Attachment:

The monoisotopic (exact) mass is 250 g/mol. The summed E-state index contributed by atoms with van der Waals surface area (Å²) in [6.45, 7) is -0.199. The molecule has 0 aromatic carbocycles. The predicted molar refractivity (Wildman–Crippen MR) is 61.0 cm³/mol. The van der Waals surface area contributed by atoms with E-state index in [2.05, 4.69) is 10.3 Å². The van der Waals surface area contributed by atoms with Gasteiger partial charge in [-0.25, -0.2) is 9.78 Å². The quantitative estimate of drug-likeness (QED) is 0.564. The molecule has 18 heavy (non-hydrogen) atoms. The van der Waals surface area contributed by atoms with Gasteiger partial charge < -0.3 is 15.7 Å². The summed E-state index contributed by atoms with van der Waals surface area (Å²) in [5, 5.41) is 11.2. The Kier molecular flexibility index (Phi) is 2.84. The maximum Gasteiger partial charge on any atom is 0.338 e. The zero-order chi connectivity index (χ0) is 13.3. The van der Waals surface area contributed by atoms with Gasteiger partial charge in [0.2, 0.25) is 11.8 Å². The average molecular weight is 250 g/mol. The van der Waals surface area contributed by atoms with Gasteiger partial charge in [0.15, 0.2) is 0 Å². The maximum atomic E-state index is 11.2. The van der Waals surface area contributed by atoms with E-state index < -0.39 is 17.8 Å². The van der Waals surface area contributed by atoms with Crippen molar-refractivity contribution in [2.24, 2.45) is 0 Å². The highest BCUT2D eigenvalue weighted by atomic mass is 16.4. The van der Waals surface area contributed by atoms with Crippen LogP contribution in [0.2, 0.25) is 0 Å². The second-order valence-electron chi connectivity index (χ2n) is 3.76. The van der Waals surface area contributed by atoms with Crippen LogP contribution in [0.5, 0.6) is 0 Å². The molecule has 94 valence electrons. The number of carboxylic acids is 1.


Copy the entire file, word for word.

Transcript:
The monoisotopic (exact) mass is 250 g/mol. The summed E-state index contributed by atoms with van der Waals surface area (Å²) in [6.45, 7) is -0.199. The molecule has 0 aromatic carbocycles. The predicted molar refractivity (Wildman–Crippen MR) is 61.0 cm³/mol. The van der Waals surface area contributed by atoms with E-state index in [2.05, 4.69) is 10.3 Å². The van der Waals surface area contributed by atoms with Gasteiger partial charge in [-0.25, -0.2) is 9.78 Å². The quantitative estimate of drug-likeness (QED) is 0.564. The molecule has 18 heavy (non-hydrogen) atoms. The van der Waals surface area contributed by atoms with Gasteiger partial charge < -0.3 is 15.7 Å². The summed E-state index contributed by atoms with van der Waals surface area (Å²) in [5, 5.41) is 11.2. The Kier molecular flexibility index (Phi) is 2.84. The maximum Gasteiger partial charge on any atom is 0.338 e. The zero-order chi connectivity index (χ0) is 13.3. The van der Waals surface area contributed by atoms with Gasteiger partial charge in [0.2, 0.25) is 11.8 Å². The average molecular weight is 250 g/mol. The van der Waals surface area contributed by atoms with Gasteiger partial charge in [0.15, 0.2) is 0 Å². The maximum atomic E-state index is 11.2. The van der Waals surface area contributed by atoms with E-state index < -0.39 is 17.8 Å². The van der Waals surface area contributed by atoms with Crippen molar-refractivity contribution in [2.24, 2.45) is 0 Å². The highest BCUT2D eigenvalue weighted by atomic mass is 16.4. The van der Waals surface area contributed by atoms with Crippen LogP contribution in [0.2, 0.25) is 0 Å². The second-order valence-electron chi connectivity index (χ2n) is 3.76. The van der Waals surface area contributed by atoms with Crippen LogP contribution in [0.5, 0.6) is 0 Å². The molecule has 94 valence electrons. The number of carboxylic acids is 1.